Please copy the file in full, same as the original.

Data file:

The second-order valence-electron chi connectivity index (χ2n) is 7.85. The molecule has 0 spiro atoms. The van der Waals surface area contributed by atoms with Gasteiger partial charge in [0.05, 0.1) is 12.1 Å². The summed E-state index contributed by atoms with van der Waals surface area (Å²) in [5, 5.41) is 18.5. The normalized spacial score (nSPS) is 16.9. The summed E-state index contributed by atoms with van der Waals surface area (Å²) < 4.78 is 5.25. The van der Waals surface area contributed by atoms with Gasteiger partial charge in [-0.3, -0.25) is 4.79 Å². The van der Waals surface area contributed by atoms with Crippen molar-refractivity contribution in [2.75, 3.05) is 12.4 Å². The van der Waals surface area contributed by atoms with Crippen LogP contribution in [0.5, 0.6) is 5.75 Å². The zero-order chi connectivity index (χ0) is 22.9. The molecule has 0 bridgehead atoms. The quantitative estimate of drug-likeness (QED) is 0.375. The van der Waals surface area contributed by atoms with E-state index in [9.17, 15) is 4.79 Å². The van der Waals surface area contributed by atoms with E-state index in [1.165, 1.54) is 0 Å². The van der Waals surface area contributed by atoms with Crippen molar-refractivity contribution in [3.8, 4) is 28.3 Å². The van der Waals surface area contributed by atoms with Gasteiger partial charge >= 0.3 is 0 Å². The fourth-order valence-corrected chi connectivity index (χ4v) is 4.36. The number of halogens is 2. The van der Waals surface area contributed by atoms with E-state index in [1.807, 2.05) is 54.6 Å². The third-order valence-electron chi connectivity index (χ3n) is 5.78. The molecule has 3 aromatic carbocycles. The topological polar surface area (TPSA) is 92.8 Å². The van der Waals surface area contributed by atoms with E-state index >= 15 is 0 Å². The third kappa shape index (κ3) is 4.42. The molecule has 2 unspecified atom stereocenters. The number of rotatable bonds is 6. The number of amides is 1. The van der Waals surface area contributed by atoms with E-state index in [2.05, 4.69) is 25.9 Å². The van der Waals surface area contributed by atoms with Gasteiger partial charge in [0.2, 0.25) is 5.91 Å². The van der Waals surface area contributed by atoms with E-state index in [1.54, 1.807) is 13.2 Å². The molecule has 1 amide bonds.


The second-order valence-electron chi connectivity index (χ2n) is 7.85. The molecule has 0 spiro atoms. The van der Waals surface area contributed by atoms with Gasteiger partial charge in [0.05, 0.1) is 12.1 Å². The summed E-state index contributed by atoms with van der Waals surface area (Å²) in [5, 5.41) is 18.5. The normalized spacial score (nSPS) is 16.9. The summed E-state index contributed by atoms with van der Waals surface area (Å²) < 4.78 is 5.25. The van der Waals surface area contributed by atoms with Gasteiger partial charge in [-0.3, -0.25) is 4.79 Å². The van der Waals surface area contributed by atoms with Crippen molar-refractivity contribution in [2.75, 3.05) is 12.4 Å². The van der Waals surface area contributed by atoms with Crippen LogP contribution in [0.5, 0.6) is 5.75 Å². The zero-order chi connectivity index (χ0) is 22.9. The molecule has 0 bridgehead atoms. The quantitative estimate of drug-likeness (QED) is 0.375. The van der Waals surface area contributed by atoms with E-state index in [9.17, 15) is 4.79 Å². The van der Waals surface area contributed by atoms with E-state index in [1.165, 1.54) is 0 Å². The van der Waals surface area contributed by atoms with Crippen molar-refractivity contribution in [3.8, 4) is 28.3 Å². The van der Waals surface area contributed by atoms with Gasteiger partial charge >= 0.3 is 0 Å². The fourth-order valence-corrected chi connectivity index (χ4v) is 4.36. The number of halogens is 2. The van der Waals surface area contributed by atoms with E-state index in [1.807, 2.05) is 54.6 Å². The third-order valence-electron chi connectivity index (χ3n) is 5.78. The molecule has 3 aromatic carbocycles. The topological polar surface area (TPSA) is 92.8 Å². The van der Waals surface area contributed by atoms with E-state index >= 15 is 0 Å². The third kappa shape index (κ3) is 4.42. The molecule has 2 unspecified atom stereocenters. The number of rotatable bonds is 6. The number of amides is 1. The van der Waals surface area contributed by atoms with E-state index in [2.05, 4.69) is 25.9 Å². The van der Waals surface area contributed by atoms with Gasteiger partial charge in [0.2, 0.25) is 5.91 Å². The van der Waals surface area contributed by atoms with E-state index in [1.54, 1.807) is 13.2 Å². The molecule has 1 amide bonds.